"This is actually the very first hybrid system—wind energy and ocean energy."
Krouse is the inventor of this technology to harness ocean currents.
"So, came up with the concepts of this what they call an optimized dual-ducted turbine. It has a really high efficiencies, and if it's pointing in the water that's going in the same direction all the time."
Ed: "And it's movable so that you change, according to..."
"That's correct. It's very much like a rudder on a boat. It'll have a little fin on the back of it that helps it orient into the proper direction so it's always facing directly into the water current."
Hydro Green Energy is working with Wind Energy Systems Technology Group, which owns four offshore leases where the projects might be located. The wind and water power projects would be situated six to ten miles offshore. But Krouse says the turbines can also be used downstream from power projects in rivers.
"Folks have seen rivers flowing by. Basically all we're doing with this technology is putting a very slow-rotating turbine in the water — which is very much like a revolving door, in terms of its speed, at a hotel or at the airport — and we're using that revolving door, if you will, to capture the available energy instead of wasting it. And that energy is actually very valuable, and we can produce that at a very cost-competitive number. And hopefully, with these projects we'll be able to help Texas meet more of its renewable energy goals."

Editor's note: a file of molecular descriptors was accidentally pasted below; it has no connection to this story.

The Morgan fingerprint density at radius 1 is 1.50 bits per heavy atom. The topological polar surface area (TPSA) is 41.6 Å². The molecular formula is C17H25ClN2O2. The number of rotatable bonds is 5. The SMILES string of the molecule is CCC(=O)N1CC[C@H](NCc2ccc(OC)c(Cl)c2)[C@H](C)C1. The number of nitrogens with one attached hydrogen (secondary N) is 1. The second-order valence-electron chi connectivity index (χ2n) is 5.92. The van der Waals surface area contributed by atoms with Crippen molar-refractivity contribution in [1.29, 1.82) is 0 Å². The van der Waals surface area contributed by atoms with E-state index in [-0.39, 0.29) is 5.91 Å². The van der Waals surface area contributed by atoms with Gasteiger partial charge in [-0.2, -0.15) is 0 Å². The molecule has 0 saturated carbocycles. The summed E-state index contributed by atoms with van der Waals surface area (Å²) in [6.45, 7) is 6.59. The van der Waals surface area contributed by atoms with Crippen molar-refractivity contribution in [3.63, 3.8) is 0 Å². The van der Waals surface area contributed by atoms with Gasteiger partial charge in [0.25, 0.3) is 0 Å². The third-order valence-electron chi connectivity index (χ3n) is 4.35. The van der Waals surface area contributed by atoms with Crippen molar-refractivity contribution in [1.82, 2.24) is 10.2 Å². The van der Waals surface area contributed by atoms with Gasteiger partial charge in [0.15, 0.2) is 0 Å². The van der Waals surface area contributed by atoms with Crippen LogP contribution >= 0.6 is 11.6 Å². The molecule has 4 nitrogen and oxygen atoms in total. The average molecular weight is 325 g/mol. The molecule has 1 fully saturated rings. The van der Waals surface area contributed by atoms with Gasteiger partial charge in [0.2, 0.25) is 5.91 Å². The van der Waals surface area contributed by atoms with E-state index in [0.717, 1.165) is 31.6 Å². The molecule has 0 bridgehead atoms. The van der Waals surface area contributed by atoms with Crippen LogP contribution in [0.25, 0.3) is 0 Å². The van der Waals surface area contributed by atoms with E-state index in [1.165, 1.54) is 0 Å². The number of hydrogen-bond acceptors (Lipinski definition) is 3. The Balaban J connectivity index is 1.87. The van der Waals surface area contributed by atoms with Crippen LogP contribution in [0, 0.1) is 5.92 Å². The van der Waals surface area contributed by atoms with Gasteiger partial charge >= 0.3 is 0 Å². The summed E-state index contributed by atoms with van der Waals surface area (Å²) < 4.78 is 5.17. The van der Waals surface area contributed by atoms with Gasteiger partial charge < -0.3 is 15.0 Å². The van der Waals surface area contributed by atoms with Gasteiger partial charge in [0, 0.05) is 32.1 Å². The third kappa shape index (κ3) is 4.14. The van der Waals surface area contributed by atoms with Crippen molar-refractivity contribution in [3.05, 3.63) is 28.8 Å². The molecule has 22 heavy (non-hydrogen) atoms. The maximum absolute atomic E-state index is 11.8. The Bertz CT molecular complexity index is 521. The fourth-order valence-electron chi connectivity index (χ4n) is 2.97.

Hydro Green Energy is currently developing river, tidal and ocean power projects in several states. But Krouse says a lot of regulatory hurdles have to be jumped over the next few months.
"Unfortunately, hydropower is the most heavily-regulated of all energy sources in the United States — even more so than nuclear power, or liquified natural gas. We filed ten preliminary permit applications with the Federal Energy Regulatory Commission. That will give us the right to determine what the currents are like in those areas, determine if the project economics would be suitable to developing the project."
The House Appropriations Committee recently approved $30 million in research and development funding for ocean and marine renewable technologies for 2009. A 2007 study by the Electric Power Research Institute found the U.S. could develop at least 123,000 megawatts of river and ocean-based hydrokinetic energy by 2025. Hydro Green Energy plans to build a manufacturing facility next year, hoping to create about 100 jobs.
Ed Mayberry, KUHF Houston Public Radio News.